University of Oulu

Merckx, T., Nielsen, M. E., Kankaanpää, T., Kadlec, T., Yazdanian, M., & Kivelä, S. M. (2023). Dim light pollution prevents diapause induction in urban and rural moths. Journal of Applied Ecology, 60, 1022– 1031.

Dim light pollution prevents diapause induction in urban and rural moths

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Author: Merckx, Thomas1,2; Nielsen, Matthew E.2; Kankaanpää, Tuomas2;
Organizations: 1Biology Department, Vrije Universiteit Brussel, Brussels, Belgium
2Ecology and Genetics Research Unit, University of Oulu, Oulu, Finland
3Department of Ecology, Czech University of Life Sciences Prague, Prague-Suchdol, Czech Republic
Format: article
Version: published version
Access: open
Online Access: PDF Full Text (PDF, 5 MB)
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Language: English
Published: John Wiley & Sons, 2023
Publish Date: 2023-06-08


1. Light pollution is increasingly affecting biodiversity and may also disrupt seasonal adaptations. Even dim artificial light, such as skyglow—which can spread far beyond urban areas—can interfere with using photoperiod as a seasonal cue.

2. Here, we test how light pollution impacts diapause induction and whether urban evolution counteracts it, by using common-garden experiments with a common, widespread geometrid moth (Chiasmia clathrata). We raised offspring from urban and rural populations from North- and Mid-European countries in treatments with and without dim light at night.

3. The dim light treatment strongly increased direct development overall—with no evidence for urban adaptation to it—but distinctly more so in Mid- than in North-European populations.

4. Because diapause induction is critical for surviving winter, these results indicate that dim but widespread light pollution may have detrimental effects on insect populations, especially so at mid-latitudes, and may hence explain part of the ongoing, large-scale insect declines globally.

5. Synthesis and applications. Latitudinal variation in sensitivity to light pollution means that its contribution to insect declines—and its conservation importance—should likewise vary among regions. In mid-latitude regions, where populations seem more sensitive to light pollution, mitigating light pollution should be a high priority for insect conservation. Reducing skyglow from cities should benefit both urban populations—which were just as susceptible as rural populations in our study—and rural populations—because skyglow extends far beyond the geographic boundaries of cities.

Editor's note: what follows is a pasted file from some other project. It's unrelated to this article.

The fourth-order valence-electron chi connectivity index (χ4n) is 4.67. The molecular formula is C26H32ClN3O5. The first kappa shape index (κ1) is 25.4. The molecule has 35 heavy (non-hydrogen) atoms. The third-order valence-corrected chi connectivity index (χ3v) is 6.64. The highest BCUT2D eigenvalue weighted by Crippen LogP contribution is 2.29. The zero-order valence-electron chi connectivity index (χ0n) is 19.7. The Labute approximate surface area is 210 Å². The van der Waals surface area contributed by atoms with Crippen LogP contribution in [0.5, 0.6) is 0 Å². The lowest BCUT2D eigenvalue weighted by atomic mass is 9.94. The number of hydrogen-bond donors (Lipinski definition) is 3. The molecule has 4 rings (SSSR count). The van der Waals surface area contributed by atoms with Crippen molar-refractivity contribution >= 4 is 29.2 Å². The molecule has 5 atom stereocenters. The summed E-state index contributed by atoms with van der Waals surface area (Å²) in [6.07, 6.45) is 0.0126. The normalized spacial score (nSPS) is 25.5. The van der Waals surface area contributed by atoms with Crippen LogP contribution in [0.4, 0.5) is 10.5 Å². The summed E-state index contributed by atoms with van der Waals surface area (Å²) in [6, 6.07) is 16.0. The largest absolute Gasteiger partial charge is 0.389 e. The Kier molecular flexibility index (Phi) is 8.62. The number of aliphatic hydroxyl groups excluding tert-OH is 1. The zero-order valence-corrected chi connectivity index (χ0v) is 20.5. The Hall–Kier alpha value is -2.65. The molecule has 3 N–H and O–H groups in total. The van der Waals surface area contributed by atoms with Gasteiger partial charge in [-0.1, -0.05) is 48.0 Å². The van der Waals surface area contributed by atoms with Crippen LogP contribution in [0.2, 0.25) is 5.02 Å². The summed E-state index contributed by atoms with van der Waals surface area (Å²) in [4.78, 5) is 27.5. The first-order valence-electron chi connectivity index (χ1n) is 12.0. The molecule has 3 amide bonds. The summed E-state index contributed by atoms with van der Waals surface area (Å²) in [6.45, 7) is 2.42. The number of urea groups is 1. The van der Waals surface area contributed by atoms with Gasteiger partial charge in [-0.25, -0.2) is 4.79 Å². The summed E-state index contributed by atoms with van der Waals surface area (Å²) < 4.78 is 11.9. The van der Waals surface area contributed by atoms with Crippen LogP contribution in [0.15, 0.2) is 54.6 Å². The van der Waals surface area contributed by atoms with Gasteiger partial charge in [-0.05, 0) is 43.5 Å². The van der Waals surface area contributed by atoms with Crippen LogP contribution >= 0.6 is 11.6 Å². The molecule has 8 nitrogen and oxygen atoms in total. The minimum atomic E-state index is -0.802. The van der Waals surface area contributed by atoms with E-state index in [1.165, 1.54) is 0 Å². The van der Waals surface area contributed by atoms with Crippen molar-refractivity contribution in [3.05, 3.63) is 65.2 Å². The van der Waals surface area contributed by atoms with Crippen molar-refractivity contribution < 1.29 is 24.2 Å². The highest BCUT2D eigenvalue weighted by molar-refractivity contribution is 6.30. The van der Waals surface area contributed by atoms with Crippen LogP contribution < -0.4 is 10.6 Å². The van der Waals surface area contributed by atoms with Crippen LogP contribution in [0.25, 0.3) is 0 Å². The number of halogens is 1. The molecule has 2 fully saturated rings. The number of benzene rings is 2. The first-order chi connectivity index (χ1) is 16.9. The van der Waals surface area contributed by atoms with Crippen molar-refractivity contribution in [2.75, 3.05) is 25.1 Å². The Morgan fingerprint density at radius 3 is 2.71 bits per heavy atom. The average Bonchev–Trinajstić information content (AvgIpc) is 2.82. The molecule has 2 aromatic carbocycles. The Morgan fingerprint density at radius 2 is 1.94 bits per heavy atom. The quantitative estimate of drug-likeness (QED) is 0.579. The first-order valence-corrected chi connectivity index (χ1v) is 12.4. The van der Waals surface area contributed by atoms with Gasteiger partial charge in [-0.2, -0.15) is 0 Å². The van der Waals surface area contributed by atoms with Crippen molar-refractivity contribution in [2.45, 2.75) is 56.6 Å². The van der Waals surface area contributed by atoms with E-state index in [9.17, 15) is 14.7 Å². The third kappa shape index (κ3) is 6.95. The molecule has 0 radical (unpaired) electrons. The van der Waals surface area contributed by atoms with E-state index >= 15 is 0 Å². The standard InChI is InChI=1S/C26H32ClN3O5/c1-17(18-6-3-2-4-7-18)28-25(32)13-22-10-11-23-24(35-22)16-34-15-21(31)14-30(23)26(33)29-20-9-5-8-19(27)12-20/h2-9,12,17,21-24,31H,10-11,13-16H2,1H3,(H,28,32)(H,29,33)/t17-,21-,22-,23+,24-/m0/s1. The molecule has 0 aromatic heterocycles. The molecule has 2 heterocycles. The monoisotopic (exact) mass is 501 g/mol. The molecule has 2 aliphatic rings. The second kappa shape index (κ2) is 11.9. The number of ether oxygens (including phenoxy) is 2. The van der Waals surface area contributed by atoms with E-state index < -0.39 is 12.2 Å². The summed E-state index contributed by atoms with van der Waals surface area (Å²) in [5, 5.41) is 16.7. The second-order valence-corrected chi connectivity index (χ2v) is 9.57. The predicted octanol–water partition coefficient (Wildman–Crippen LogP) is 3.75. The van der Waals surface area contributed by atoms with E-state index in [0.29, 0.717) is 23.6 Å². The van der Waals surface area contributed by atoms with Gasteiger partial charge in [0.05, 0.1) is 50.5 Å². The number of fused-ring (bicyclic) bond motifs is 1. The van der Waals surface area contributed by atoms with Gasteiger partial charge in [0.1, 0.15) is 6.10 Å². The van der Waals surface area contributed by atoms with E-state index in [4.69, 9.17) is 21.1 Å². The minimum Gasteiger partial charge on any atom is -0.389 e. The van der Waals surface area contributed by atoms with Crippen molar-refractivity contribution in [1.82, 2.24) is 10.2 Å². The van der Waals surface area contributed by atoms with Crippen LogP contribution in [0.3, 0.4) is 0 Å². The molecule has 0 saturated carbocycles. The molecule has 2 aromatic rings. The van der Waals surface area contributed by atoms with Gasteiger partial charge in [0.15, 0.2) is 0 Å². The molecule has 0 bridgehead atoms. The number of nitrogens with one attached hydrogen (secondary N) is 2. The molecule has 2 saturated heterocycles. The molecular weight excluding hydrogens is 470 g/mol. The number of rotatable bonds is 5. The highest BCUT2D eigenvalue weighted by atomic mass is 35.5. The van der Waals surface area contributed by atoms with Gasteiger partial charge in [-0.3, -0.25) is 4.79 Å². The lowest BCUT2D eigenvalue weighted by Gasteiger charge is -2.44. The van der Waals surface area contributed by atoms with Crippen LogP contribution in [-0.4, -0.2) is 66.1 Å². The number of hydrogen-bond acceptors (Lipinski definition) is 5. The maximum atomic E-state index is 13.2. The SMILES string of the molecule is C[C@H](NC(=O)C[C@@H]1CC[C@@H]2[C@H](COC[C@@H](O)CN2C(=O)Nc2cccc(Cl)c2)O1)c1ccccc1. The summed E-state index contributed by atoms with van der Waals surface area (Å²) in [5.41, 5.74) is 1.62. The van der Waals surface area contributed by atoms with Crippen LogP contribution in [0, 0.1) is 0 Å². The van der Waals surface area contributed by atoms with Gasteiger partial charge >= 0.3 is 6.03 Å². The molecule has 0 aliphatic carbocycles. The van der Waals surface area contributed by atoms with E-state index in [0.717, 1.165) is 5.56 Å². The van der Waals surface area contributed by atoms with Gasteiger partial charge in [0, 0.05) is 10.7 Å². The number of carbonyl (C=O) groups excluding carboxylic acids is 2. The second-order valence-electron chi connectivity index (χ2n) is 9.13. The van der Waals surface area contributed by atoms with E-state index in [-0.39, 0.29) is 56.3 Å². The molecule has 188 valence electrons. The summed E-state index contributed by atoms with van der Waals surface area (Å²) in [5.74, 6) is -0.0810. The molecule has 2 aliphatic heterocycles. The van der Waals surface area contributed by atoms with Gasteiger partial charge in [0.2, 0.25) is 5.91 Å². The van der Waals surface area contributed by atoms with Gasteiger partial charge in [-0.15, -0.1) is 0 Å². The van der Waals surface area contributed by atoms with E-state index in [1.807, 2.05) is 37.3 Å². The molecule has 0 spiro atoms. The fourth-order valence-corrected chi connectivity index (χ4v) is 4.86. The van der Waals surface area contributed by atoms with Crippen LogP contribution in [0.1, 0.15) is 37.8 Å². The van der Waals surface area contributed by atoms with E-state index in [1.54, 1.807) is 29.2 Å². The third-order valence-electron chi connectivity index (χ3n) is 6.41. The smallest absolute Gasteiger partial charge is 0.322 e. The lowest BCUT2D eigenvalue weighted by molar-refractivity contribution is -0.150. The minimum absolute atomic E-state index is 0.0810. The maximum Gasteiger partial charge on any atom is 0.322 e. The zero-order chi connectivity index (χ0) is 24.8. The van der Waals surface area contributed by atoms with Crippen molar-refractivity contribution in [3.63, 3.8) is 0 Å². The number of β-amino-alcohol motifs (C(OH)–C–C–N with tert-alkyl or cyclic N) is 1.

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Series: Journal of applied ecology
ISSN: 0021-8901
ISSN-E: 1365-2664
ISSN-L: 0021-8901
Volume: 60
Issue: 6
Pages: 1022 - 1031
DOI: 10.1111/1365-2664.14373
Type of Publication: A1 Journal article – refereed
Field of Science: 1181 Ecology, evolutionary biology
Funding: This study was financed by the Academy of Finland (Grant Nos. 314833, 319898 and 345363 to S.M.K.) and the Kvantum Institute at the University of Oulu.
Academy of Finland Grant Number: 314833
Detailed Information: 314833 (Academy of Finland Funding decision)
319898 (Academy of Finland Funding decision)
345363 (Academy of Finland Funding decision)
Copyright information: © 2023 The Authors. Journal of Applied Ecology published by John Wiley & Sons Ltd on behalf of British Ecological Society. This is an open access article under the terms of the Creative Commons Attribution License, which permits use, distribution and reproduction in any medium, provided the original work is properly cited.